The Internet – A Bereaved Parent’s Worst Nightmare?

The internet. I often find myself wondering how we ever lived without it. And yet, sometimes it is an extremely painful reminder of how things would be if Finley didn’t die.
My facebook currently has an ad that says ‘Beaming Baby – Give Your Baby the Best Start to Life’ and also ‘Pampers – Picture a Better Future. Vistaprint do an ad as well for a free personalised calendar – always complete with different photos of incredibly cute babies.
The number of people whose posts I’ve blocked from my news feed is getting bigger and bigger. People who I care about and want to remain friends with, but who’s pregnancy announcements, scan photos, birth announcements and baby photos I can’t handle seeing unless I’ve mentally geared myself up for it. I’ve blocked so many posts, and yet there’s always somebody new with baby news, and so the list just continues to grow.

Babble bibs? Really? Can’t my facebook just leave me alone?
The same goes for Instagram. Photos that I’m sure are lovely, but that I just can’t face seeing. I actually downloaded Instagram on my phone right before Finley was born. I was gearing up for all of the baby photos I anticipated posting. After he died I deleted it for a time – seeing the icon on my phone was a hard reminder.
Today I received an email from ASDA Baby advertising Christmas items. Yesterday I received one from Kiddicare where we bought Finley’s nursery bedding.
Even the websites where I connect with other bereaved parents are often pregnancy and parenting sites. The places where I network for this blog are quite often parenting sites – because although my son isn’t here, this blog tells a story that I think is an important one to include on these types of sites. For other parents like me whose children aren’t with them.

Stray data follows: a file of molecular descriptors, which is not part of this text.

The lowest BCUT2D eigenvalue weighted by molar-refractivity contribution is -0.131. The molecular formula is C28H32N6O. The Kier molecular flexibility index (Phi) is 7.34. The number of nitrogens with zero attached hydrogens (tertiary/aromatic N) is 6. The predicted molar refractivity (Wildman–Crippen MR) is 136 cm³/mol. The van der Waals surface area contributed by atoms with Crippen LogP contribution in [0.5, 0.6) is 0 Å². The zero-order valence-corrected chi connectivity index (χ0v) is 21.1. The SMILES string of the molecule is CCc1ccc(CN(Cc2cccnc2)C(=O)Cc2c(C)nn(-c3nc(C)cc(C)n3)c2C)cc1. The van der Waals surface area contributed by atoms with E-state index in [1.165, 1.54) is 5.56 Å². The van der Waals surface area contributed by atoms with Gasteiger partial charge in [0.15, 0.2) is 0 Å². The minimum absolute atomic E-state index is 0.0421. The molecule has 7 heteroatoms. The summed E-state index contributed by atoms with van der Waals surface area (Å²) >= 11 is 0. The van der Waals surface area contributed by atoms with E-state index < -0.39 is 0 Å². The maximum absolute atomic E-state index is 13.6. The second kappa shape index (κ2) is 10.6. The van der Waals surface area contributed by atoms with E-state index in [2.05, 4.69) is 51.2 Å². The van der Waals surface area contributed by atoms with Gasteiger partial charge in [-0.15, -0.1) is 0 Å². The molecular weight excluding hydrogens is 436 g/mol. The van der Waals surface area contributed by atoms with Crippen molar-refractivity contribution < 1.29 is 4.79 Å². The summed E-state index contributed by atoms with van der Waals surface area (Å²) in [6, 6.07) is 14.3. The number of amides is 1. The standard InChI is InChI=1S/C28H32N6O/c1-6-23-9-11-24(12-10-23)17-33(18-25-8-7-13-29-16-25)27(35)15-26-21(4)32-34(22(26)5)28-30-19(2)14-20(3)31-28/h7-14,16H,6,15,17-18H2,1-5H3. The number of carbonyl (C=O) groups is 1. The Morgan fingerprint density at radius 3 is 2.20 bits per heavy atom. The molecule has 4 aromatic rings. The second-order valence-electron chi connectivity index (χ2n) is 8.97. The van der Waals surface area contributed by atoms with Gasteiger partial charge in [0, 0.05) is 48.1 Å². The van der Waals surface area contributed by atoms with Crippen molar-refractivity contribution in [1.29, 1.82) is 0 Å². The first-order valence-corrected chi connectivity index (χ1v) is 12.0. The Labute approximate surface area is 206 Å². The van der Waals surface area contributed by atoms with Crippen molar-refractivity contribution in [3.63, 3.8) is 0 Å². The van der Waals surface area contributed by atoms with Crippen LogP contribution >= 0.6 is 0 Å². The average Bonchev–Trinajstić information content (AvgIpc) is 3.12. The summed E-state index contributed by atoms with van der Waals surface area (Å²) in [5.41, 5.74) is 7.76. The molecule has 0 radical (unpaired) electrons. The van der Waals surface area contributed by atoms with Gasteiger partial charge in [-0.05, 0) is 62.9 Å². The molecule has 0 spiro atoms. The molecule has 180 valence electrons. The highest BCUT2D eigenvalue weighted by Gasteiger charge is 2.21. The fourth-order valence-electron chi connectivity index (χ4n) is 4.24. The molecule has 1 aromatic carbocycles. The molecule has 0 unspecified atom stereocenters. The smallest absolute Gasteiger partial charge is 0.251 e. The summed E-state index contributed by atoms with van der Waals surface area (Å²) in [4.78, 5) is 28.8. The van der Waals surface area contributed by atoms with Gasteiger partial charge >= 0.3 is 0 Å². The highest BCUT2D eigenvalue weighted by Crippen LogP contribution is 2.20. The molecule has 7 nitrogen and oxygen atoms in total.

And so each time I log in to facebook, I get a sharp reminder of where we should be. When the emails come in, I get a sinking feeling in my stomach. I spend time trying to remove myself from mailing lists, but somehow emails still manage to filter their way through.
Sometimes, I can be having a positive day, and when I hear the beep of my phone, I check my email and can be instantly crushed.
I don’t think there is ever a way to avoid such things, and I guess that is a part of living with this new normal that I face. Things that I never even took notice of before can now bring me tumbling down to a very low place.
If you can relate to these goings-on, what would you recommend doing to help ease the pain? What do you do to help protect your heart, if only a a little bit?
Watch for tomorrow’s post: The Internet – A Bereaved Parent’s Best Friend? where we will discuss the other side of having the internet available after the death of your baby.

5 thoughts on “The Internet – A Bereaved Parent’s Worst Nightmare?

  1. Lisa I think the Internet can be our best friend and worst enemy. It has helped me realise I an less alone than I thought I was and has introduced me to a world of women who understand.

    I too have had to block Facebook posts and delete emails from a variety of baby stores. I don’t know what the magic answer is to make that better, but I know I would have been in a worse place without the Internet and social media.

  2. I agree with your post Lisa. Sometimes I find the internet my safe place, and other times my most vulnerable place. You just can’t escape it, can’t escape from advertisments,updates, reminders, through email post and in person. facing our demon every day is hard, actually harder than hard.